Imagine the following situation: You have eaten a sumptuous Bengali meal at a fancy restaurant. After wolfing down bekti fish fry with tangy mustard sauce, mutton curry with rice and a few rossogollas, you ask for the bill.
The manager comes up to you and asks you to pay what you like. Surprise! You could get away with a free meal if you want. So, do you walk out without paying? Or do you pay up an amount that is reflective of your social standing? Or do you pay a fair price for the meal you just consumed?
At first thought, you may think it is completely irrational to pay any amount at all when you have the opportunity to just walk away, right? But you don’t do that. Same reason you tip waiters when you are not obliged to, or tip a good roadside musician when she passes around a hat for collections. Or, for that matter, give money to NGOs and charities.
At first thought, you may think it is completely irrational to pay any amount at all when you have the opportunity to just walk away, right? But you don’t do that
Why? The answer is twofold. One reason is there is social pressure on you to appear acceptable — nobody wants to appear a cheapskate. The other reason is that you possibly derive some sort of mental or emotional pleasure from the act of paying — like contributing to a child’s future by donating to charity, or simply a smile from your waiter — which may motivate you to pay even when you are not required to.
Tipping and charities are well-established forms of so-called pay-what-you-want schemes. However, services and businesses like tourist agencies, restaurants and even resorts sometimes resort to this uncommon pricing mechanism — letting you decide how much you want to pay after the service is rendered. Tourist destinations all across Europe, for example, organise walking or bike tours of a city for free, requesting you to pay whatever you want at the end of the experience.
Naturally, this quirky phenomenon has attracted some marketing research. A study by Ju-Young Kim, Martin Natter and Martin Spann finds that the presence of a pay-what-you-want pricing scheme significantly increases the intent to purchase of consumers, and that most consumers pay amounts that are significantly more than zero. Further research by Gerhard Reiner and Christian Traxler, who studied the evolution of payments at a pay-what-you-want restaurant, found a steady decline in prices and an increase in the number of clients over a two-year period, before converging to a steady state. The end result resulted in higher revenues, as the increase in demand offset the dip in amounts paid.
Unsurprisingly, the anchoring bias plays a major role in determining the process paid at pay-what-you-want schemes
Unsurprisingly, the anchoring bias plays a major role in determining the process paid at pay-what-you-want schemes. For example, we are conditioned to tipping anywhere between 5% and 20% of the bill value to waiters, with cultural differences and satisfaction levels deciding the final amount paid.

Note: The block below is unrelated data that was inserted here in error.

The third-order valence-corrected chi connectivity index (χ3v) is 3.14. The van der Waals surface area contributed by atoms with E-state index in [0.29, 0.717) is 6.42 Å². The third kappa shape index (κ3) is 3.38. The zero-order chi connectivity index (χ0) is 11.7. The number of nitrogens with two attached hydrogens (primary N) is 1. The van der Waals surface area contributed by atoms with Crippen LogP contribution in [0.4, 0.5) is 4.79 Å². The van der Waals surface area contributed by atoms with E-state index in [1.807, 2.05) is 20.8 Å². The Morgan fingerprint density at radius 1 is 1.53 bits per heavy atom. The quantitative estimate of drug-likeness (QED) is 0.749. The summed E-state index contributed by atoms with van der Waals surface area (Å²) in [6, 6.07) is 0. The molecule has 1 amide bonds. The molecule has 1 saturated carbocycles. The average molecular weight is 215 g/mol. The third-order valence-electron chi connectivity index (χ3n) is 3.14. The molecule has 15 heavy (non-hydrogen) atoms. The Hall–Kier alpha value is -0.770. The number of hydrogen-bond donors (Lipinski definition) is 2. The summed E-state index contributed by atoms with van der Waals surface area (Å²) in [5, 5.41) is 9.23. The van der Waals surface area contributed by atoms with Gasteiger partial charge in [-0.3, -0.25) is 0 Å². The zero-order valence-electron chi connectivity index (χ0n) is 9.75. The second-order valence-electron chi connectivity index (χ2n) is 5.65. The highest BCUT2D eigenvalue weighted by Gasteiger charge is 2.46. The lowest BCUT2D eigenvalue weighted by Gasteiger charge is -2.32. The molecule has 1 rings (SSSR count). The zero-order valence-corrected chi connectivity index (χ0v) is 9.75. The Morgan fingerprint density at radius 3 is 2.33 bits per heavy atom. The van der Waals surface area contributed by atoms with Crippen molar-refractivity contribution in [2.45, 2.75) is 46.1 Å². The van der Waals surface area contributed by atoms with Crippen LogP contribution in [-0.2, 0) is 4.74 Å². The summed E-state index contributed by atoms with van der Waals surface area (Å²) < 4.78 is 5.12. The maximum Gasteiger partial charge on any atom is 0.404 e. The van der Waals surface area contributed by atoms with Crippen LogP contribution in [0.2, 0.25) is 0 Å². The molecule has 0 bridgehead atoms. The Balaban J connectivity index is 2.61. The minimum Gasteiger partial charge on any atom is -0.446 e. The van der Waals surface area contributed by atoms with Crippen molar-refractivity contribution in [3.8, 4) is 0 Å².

Similarly, we have a rough idea of how much a bottle of coke or a meal at a fancy restaurant would typically cost us — our previous experiences in these situations and the prices we paid often act as reference prices for future prices paid, including in pay-what-you-want-schemes.
However, such references may not exist with unfamiliar products, like say a unique work of art, handicrafts, etc. Research by Ju-Young Kim, Katharina Kaufmann and Manuel Stegemann (paywalled) shows that sellers could suggest higher prices for a product or service in a pay-what-you-want scheme and thus influence prime consumers to actually pay more.
Finally, how sustainable is pay-what-you-want pricing for your business? For one, if you are new to the market, it can be a good way to build awareness, and possibly undercut your competitors and build market share. However, as a seller you have absolutely no direct control over the prices that your customers pay, and thus may have to bear significant risks, especially in cultures where underpaying a seller may not be considered socially unacceptable.
If you are new to the market, pay-what-you-want can be a good way to build awareness and market share. However, if you have absolutely no direct control over the prices your customers pay, you may have to bear significant risks
There are some alternate pricing strategies marketers could look at. for example, the name-your-own-price scheme allows buyers to decide prices, but the seller can refuse if she does not like the price quoted, altering the dynamics considerably.
Pay-what-you-want schemes can also be a good way to test a new market, where you are unsure of what may be a good price for your product or service, of course with the rider that prices paid voluntarily may not be indicative of actual willingness to pay.
Furthermore, a study by Klaus Schmidt, Martin Spann and Robert Zeithammer suggests that pay-what-you-want schemes can do well if you have no competitor, but posted prices by competitors can act as reference prices, and low prices of competitors could end up in consumers paying you lower in a pay-what-you-want scheme.
This column is intended to showcase interesting academic research in marketing. The technically oriented reader is encouraged to read the original research articles cited in the column.
Prithwiraj Mukherjee is Assistant Professor of Marketing, IIM Bangalore. Views are personal.
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